Their presence was a reminder that UCLA players and coaches aren’t the only ones who care whether they win or lose.

“We’re not just playing for ourselves,” Agude said, “we’re playing for all of L.A.”


UCLA’s first depth chart reveals a few surprises

UCLA defensive back Obi Eboh strips the ball from Arizona quarterback Will Plummer.
UCLA defensive back Obi Eboh, left, strips the ball from Arizona quarterback Will Plummer during a game in November.
(Jayne Kamin-Oncea / Getty Images)

UCLA released its first official depth chart of the season on Monday evening, with a few mild surprises.

If the depth chart holds up Saturday when the Bruins play Hawaii at the Rose Bowl in their season opener, transfer Cam Johnson will supplant Jay Shaw as one of the starting cornerbacks. Shaw, who started all seven games last season, is not listed on the two-deep, with freshman Devin Kirkwood listed as Johnson’s backup.

Obi Eboh is listed as the other starting cornerback, over Mo Osling III, after the two split starting duties last season, with Osling starting the final two games.

UCLA depth chart.

As expected, Jon Gaines II is listed as the starting center as Sam Marrazzo continues to work his way back from an undisclosed injury that has slowed him since spring practice. Marrazzo practiced Monday and would be evaluated as the week unfolded, coach Chip Kelly said, though he did not appear on the depth chart; redshirt freshman Bruno Fina was listed as Gaines’ backup.

Washington transfer Ethan Garbers has overtaken Chase Griffin as the top backup quarterback after a strong showing upon his arrival on campus. Griffin started two games last season and played admirably while starter Dorian Thompson-Robinson was in the COVID-19 contact tracing protocol.

Bo Calvert’s move to outside linebacker will result in a starting spot at inside linebacker for Jordan Genmark Heath, the transfer from Notre Dame, alongside Caleb Johnson.

Former running back Kazmeir Allen is listed as a reserve receiver, behind Texas A&M transfer Kam Brown.


UCLA hoping high schoolers will help them crowd out LSU faithful at Rose Bowl

UCLA fans cheer during a game against Oregon at the Rose Bowl in 2014.
(Mark J. Terrill / Associated Press)

UCLA has intensified its efforts to fill the Rose Bowl and offset the expected throng of visiting fans when No. 16 Louisiana State plays the Bruins on Sept. 4, offering free tickets to high school students in Southern California.

Each high school student with valid identification can get one free ticket while purchasing up to eight guest tickets at $30 each, based on availability.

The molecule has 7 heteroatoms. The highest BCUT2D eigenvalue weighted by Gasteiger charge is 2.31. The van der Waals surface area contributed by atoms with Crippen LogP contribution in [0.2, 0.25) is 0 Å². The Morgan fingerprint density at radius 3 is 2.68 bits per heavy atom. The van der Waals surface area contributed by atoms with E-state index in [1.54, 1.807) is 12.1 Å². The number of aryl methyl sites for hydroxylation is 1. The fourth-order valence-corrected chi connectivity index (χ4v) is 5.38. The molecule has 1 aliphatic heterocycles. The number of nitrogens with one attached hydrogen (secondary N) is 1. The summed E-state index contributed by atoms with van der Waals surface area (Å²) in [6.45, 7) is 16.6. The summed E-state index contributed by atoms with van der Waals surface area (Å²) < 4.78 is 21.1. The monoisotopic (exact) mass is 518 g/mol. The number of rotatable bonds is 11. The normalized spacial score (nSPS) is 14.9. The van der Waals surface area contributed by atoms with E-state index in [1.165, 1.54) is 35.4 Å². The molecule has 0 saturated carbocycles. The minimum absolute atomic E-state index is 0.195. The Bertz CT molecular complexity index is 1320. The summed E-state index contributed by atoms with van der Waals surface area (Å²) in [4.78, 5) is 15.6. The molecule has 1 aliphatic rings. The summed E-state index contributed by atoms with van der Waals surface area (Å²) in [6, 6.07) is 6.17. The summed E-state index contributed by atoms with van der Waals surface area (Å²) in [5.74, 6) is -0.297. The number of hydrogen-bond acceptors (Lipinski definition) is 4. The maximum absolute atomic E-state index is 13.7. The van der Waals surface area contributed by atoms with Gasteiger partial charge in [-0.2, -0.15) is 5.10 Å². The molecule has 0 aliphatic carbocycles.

UCLA’s Den student group had previously announced that students could attend the game for free and those who had already purchased a Den pass could bring a friend for a complimentary ticket.

As of Monday afternoon, the cheapest available tickets on UCLA’s website were going for $115 each, plus an additional $10.25 fee per ticket.

A UCLA athletic department official declined to provide sales figures for the game, citing “competitive reasons.” An LSU official said his school had sold 12,000 tickets for the game and anticipated around 20,000 Tigers fans in attendance.

UCLA is hoping an infusion of experienced transfers and more time with the Bruins’ defensive coordinator will help them stop Hawaii dual-threat quarterback Chevan Cordeiro.

In recent seasons before the pandemic prevented fans from attending in 2020, fans of college football powers Oklahoma and Texas A&M have matched, if not outnumbered, their UCLA counterparts at the Rose Bowl.

Previous efforts to boost attendance have largely fallen flat. UCLA provided four complimentary tickets to season-ticket holders for a game against Oklahoma in 2019. The school distributed over 75,000 tickets before announcing a crowd of 52,578 that featured heavy pockets of crimson and cream.

UCLA drew an average of 43,849 fans that season, the lowest on record since moving into the Rose Bowl for the 1982 season.

Asked Monday about his efforts to connect with fans, Bruins coach Chip Kelly said he attended booster events when requested to do so.

“I go to whatever they ask me to go to here, so I’m not in charge of the scheduling of that,” Kelly said. “That’s all coordinated through the athletic department. We just had a nice kickoff dinner the other night that was good because it was the first chance we had to be around fans since two years ago.”


UCLA to require fans to wear face masks at season opener Saturday

Rose Bowl stadium entrance.
UCLA will be back on the field at the Rose Bowl on Saturday when it opens the 2021 season against Hawaii.
(Jae C. Hong / Associated Press)

UCLA outlined its COVID-19 protocols for the opener against Hawaii on Saturday at the Rose Bowl, requiring that all fans age 2 and older, regardless of vaccination status, wear a face covering except when actively eating or drinking.

A spokesperson for the Pasadena Public Health Department said it was also highly recommended to wear masks while tailgating because of the likelihood of interacting with nearby tailgaters.

There is no vaccination requirement for fans, but public health officials strongly recommended either vaccination or obtaining a negative COVID test prior to attendance.

Heavily trafficked and touched areas are expected to be routinely cleaned and sanitized during the event, and handwashing and sanitizing stations will be available throughout the stadium.